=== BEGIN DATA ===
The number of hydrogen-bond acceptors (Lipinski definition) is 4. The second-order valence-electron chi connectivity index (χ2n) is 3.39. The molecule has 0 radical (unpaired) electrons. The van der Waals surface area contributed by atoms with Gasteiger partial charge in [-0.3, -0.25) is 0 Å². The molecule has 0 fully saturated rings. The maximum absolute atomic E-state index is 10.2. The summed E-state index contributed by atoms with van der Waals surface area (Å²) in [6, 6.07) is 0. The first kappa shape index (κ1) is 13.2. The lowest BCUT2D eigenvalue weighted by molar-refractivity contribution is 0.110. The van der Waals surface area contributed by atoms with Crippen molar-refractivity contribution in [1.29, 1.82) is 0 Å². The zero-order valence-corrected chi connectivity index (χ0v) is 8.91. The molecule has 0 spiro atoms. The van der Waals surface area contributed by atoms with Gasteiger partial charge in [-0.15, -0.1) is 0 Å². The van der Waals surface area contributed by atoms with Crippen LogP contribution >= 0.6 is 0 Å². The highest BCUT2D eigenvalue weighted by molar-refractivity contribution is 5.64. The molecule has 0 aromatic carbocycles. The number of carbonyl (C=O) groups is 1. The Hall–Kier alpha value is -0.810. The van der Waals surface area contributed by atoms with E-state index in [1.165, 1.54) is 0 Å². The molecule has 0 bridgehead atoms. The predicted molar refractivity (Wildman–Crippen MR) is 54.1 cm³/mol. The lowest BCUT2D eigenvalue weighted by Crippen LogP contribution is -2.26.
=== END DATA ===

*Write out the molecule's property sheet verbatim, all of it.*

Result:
The number of hydrogen-bond acceptors (Lipinski definition) is 4. The second-order valence-electron chi connectivity index (χ2n) is 3.39. The molecule has 0 radical (unpaired) electrons. The van der Waals surface area contributed by atoms with Gasteiger partial charge in [-0.3, -0.25) is 0 Å². The molecule has 0 fully saturated rings. The maximum absolute atomic E-state index is 10.2. The summed E-state index contributed by atoms with van der Waals surface area (Å²) in [6, 6.07) is 0. The first kappa shape index (κ1) is 13.2. The lowest BCUT2D eigenvalue weighted by molar-refractivity contribution is 0.110. The van der Waals surface area contributed by atoms with Crippen molar-refractivity contribution in [1.29, 1.82) is 0 Å². The zero-order valence-corrected chi connectivity index (χ0v) is 8.91. The molecule has 0 spiro atoms. The van der Waals surface area contributed by atoms with Gasteiger partial charge in [-0.15, -0.1) is 0 Å². The van der Waals surface area contributed by atoms with Crippen LogP contribution >= 0.6 is 0 Å². The highest BCUT2D eigenvalue weighted by molar-refractivity contribution is 5.64. The molecule has 0 aromatic carbocycles. The number of carbonyl (C=O) groups is 1. The Hall–Kier alpha value is -0.810. The van der Waals surface area contributed by atoms with E-state index in [1.165, 1.54) is 0 Å². The molecule has 0 bridgehead atoms. The predicted molar refractivity (Wildman–Crippen MR) is 54.1 cm³/mol. The lowest BCUT2D eigenvalue weighted by Crippen LogP contribution is -2.26.